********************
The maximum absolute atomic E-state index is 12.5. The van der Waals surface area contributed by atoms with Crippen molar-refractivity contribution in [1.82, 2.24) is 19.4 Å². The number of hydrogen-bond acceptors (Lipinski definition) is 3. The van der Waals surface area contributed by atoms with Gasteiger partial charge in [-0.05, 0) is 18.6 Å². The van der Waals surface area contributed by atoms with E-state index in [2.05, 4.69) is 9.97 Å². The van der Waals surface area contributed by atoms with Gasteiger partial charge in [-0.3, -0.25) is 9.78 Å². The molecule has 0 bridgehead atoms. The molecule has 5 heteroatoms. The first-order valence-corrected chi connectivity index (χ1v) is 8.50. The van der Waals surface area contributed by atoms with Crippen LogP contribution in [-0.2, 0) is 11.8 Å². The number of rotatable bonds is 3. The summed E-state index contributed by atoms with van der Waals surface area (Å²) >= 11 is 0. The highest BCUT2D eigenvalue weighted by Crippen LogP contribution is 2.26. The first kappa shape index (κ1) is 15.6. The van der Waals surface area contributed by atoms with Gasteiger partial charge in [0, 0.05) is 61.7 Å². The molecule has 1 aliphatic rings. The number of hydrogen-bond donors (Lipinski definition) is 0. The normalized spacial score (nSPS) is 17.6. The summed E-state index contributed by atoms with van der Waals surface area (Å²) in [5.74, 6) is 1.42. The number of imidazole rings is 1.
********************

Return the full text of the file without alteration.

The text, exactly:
The maximum absolute atomic E-state index is 12.5. The van der Waals surface area contributed by atoms with Crippen molar-refractivity contribution in [1.82, 2.24) is 19.4 Å². The number of hydrogen-bond acceptors (Lipinski definition) is 3. The van der Waals surface area contributed by atoms with Gasteiger partial charge in [-0.05, 0) is 18.6 Å². The van der Waals surface area contributed by atoms with E-state index in [2.05, 4.69) is 9.97 Å². The van der Waals surface area contributed by atoms with Gasteiger partial charge in [-0.3, -0.25) is 9.78 Å². The molecule has 0 bridgehead atoms. The molecule has 5 heteroatoms. The first-order valence-corrected chi connectivity index (χ1v) is 8.50. The van der Waals surface area contributed by atoms with Crippen LogP contribution in [-0.2, 0) is 11.8 Å². The number of rotatable bonds is 3. The summed E-state index contributed by atoms with van der Waals surface area (Å²) >= 11 is 0. The highest BCUT2D eigenvalue weighted by Crippen LogP contribution is 2.26. The first kappa shape index (κ1) is 15.6. The van der Waals surface area contributed by atoms with Gasteiger partial charge in [0, 0.05) is 61.7 Å². The molecule has 1 aliphatic rings. The number of hydrogen-bond donors (Lipinski definition) is 0. The normalized spacial score (nSPS) is 17.6. The summed E-state index contributed by atoms with van der Waals surface area (Å²) in [5.74, 6) is 1.42. The number of imidazole rings is 1.